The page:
Via Medievalists, a set of charming (or not) stories from the Middle Ages.
The first story may strike a contemporary reader as grotesque, not merely for the cannibalism but for the prospect of having your actual heart cut out and sent to someone you love. Yet this practice was regarded not as grotesque but rather intensely romantic, in the old sense of the word, in the High Middle Ages. Robert the Bruce had his heart removed after his death and sent on Crusade, as his heart had always longed to go, but his duty to Scotland kept him from it. His greatest friend carried the heart, and died crusading against the Moors in Spain.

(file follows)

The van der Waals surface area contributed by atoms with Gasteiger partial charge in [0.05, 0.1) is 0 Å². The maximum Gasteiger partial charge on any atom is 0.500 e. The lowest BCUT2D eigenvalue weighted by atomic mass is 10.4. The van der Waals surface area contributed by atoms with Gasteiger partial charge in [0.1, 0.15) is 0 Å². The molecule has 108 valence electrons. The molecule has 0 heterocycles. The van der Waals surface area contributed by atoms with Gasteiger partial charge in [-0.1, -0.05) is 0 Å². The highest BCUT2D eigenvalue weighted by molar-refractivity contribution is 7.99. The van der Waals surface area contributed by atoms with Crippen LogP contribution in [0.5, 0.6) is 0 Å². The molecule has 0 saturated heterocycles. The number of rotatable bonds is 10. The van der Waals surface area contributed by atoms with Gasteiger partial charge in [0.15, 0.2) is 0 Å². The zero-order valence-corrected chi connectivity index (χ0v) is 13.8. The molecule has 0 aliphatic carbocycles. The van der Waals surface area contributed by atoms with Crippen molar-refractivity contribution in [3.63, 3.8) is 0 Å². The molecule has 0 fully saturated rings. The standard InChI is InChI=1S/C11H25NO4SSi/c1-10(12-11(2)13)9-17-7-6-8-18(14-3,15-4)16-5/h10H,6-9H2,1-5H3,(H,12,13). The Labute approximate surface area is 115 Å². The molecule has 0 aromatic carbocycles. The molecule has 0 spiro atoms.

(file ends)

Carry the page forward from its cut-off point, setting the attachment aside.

Story number four may or may not be practical, but it is a common story. The Icelandic Heimskringla has Harald Hardrada, the Thunderbolt of the North, carrying out a similar plan to destroy a city in Sicily while campaigning in the mercenary service of the lords of Byzantium. In that case they supposedly gathered up flying birds and set them ablaze, causing them to fly home in a panic to their nests within the walls of the city.
As for the third tale, just last night I finished the chapter of Barnaby Rogerson's The Last Crusaders that deals with the Portuguese kings. This sort of deep love attachment and flamboyance sounds very much in character for the family. That, by the way, is proving to be an entertaining history. I recommend it.